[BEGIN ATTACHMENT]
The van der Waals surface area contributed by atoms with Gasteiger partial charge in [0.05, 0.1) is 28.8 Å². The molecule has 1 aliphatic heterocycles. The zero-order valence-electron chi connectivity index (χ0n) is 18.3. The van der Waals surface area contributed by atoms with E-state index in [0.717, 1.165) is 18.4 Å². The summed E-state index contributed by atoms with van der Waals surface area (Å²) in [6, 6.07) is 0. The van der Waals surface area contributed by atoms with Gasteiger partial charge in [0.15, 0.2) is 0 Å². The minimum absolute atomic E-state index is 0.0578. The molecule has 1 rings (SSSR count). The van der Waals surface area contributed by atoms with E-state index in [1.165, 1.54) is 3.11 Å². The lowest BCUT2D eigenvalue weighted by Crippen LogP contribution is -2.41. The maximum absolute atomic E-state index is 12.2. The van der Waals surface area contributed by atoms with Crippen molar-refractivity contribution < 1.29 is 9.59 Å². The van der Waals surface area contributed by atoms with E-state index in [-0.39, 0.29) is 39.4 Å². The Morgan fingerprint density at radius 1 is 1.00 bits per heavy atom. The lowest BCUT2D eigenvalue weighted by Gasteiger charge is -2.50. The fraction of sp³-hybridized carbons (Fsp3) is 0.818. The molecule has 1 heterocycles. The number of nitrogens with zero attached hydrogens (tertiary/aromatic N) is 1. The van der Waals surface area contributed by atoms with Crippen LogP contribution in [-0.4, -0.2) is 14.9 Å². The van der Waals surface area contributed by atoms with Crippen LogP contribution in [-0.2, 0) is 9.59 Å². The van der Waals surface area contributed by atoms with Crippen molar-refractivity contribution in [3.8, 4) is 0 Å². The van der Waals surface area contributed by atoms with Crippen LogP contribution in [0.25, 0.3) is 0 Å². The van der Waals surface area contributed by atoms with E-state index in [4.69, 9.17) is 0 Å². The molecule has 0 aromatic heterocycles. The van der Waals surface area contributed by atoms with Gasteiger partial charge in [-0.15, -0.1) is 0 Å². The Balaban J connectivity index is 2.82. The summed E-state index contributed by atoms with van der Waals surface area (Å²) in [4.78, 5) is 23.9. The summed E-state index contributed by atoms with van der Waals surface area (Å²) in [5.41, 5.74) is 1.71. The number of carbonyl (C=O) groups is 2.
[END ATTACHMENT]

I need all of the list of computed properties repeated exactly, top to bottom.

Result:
The van der Waals surface area contributed by atoms with Gasteiger partial charge in [0.05, 0.1) is 28.8 Å². The molecule has 1 aliphatic heterocycles. The zero-order valence-electron chi connectivity index (χ0n) is 18.3. The van der Waals surface area contributed by atoms with E-state index in [0.717, 1.165) is 18.4 Å². The summed E-state index contributed by atoms with van der Waals surface area (Å²) in [6, 6.07) is 0. The van der Waals surface area contributed by atoms with Gasteiger partial charge in [0.15, 0.2) is 0 Å². The minimum absolute atomic E-state index is 0.0578. The molecule has 1 rings (SSSR count). The van der Waals surface area contributed by atoms with E-state index in [1.165, 1.54) is 3.11 Å². The lowest BCUT2D eigenvalue weighted by Crippen LogP contribution is -2.41. The maximum absolute atomic E-state index is 12.2. The van der Waals surface area contributed by atoms with Crippen molar-refractivity contribution < 1.29 is 9.59 Å². The van der Waals surface area contributed by atoms with E-state index in [-0.39, 0.29) is 39.4 Å². The Morgan fingerprint density at radius 1 is 1.00 bits per heavy atom. The lowest BCUT2D eigenvalue weighted by Gasteiger charge is -2.50. The fraction of sp³-hybridized carbons (Fsp3) is 0.818. The molecule has 1 heterocycles. The number of nitrogens with zero attached hydrogens (tertiary/aromatic N) is 1. The van der Waals surface area contributed by atoms with Crippen LogP contribution in [-0.4, -0.2) is 14.9 Å². The van der Waals surface area contributed by atoms with Crippen LogP contribution in [-0.2, 0) is 9.59 Å². The van der Waals surface area contributed by atoms with Crippen molar-refractivity contribution in [3.8, 4) is 0 Å². The van der Waals surface area contributed by atoms with Crippen LogP contribution in [0.25, 0.3) is 0 Å². The van der Waals surface area contributed by atoms with E-state index in [4.69, 9.17) is 0 Å². The molecule has 0 aromatic heterocycles. The van der Waals surface area contributed by atoms with Gasteiger partial charge in [-0.15, -0.1) is 0 Å². The Balaban J connectivity index is 2.82. The summed E-state index contributed by atoms with van der Waals surface area (Å²) in [4.78, 5) is 23.9. The summed E-state index contributed by atoms with van der Waals surface area (Å²) in [5.41, 5.74) is 1.71. The number of carbonyl (C=O) groups is 2.